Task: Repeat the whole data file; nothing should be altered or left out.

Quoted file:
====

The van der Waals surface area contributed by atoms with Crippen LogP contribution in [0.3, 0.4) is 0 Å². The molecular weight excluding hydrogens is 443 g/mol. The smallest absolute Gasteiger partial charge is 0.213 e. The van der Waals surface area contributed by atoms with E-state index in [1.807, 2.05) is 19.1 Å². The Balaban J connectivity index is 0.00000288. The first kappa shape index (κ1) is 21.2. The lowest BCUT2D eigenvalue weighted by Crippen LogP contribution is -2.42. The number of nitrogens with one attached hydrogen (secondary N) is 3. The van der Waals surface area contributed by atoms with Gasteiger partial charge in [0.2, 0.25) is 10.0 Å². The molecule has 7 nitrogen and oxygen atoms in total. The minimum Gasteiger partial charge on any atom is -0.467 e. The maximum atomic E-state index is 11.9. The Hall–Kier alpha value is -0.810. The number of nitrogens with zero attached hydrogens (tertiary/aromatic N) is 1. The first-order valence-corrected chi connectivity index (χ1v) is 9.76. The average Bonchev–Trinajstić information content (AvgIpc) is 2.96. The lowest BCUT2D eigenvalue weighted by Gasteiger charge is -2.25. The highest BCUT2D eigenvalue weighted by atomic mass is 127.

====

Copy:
The van der Waals surface area contributed by atoms with Crippen LogP contribution in [0.3, 0.4) is 0 Å². The molecular weight excluding hydrogens is 443 g/mol. The smallest absolute Gasteiger partial charge is 0.213 e. The van der Waals surface area contributed by atoms with E-state index in [1.807, 2.05) is 19.1 Å². The Balaban J connectivity index is 0.00000288. The first kappa shape index (κ1) is 21.2. The lowest BCUT2D eigenvalue weighted by Crippen LogP contribution is -2.42. The number of nitrogens with one attached hydrogen (secondary N) is 3. The van der Waals surface area contributed by atoms with Gasteiger partial charge in [0.2, 0.25) is 10.0 Å². The molecule has 7 nitrogen and oxygen atoms in total. The minimum Gasteiger partial charge on any atom is -0.467 e. The maximum atomic E-state index is 11.9. The Hall–Kier alpha value is -0.810. The number of nitrogens with zero attached hydrogens (tertiary/aromatic N) is 1. The first-order valence-corrected chi connectivity index (χ1v) is 9.76. The average Bonchev–Trinajstić information content (AvgIpc) is 2.96. The lowest BCUT2D eigenvalue weighted by Gasteiger charge is -2.25. The highest BCUT2D eigenvalue weighted by atomic mass is 127.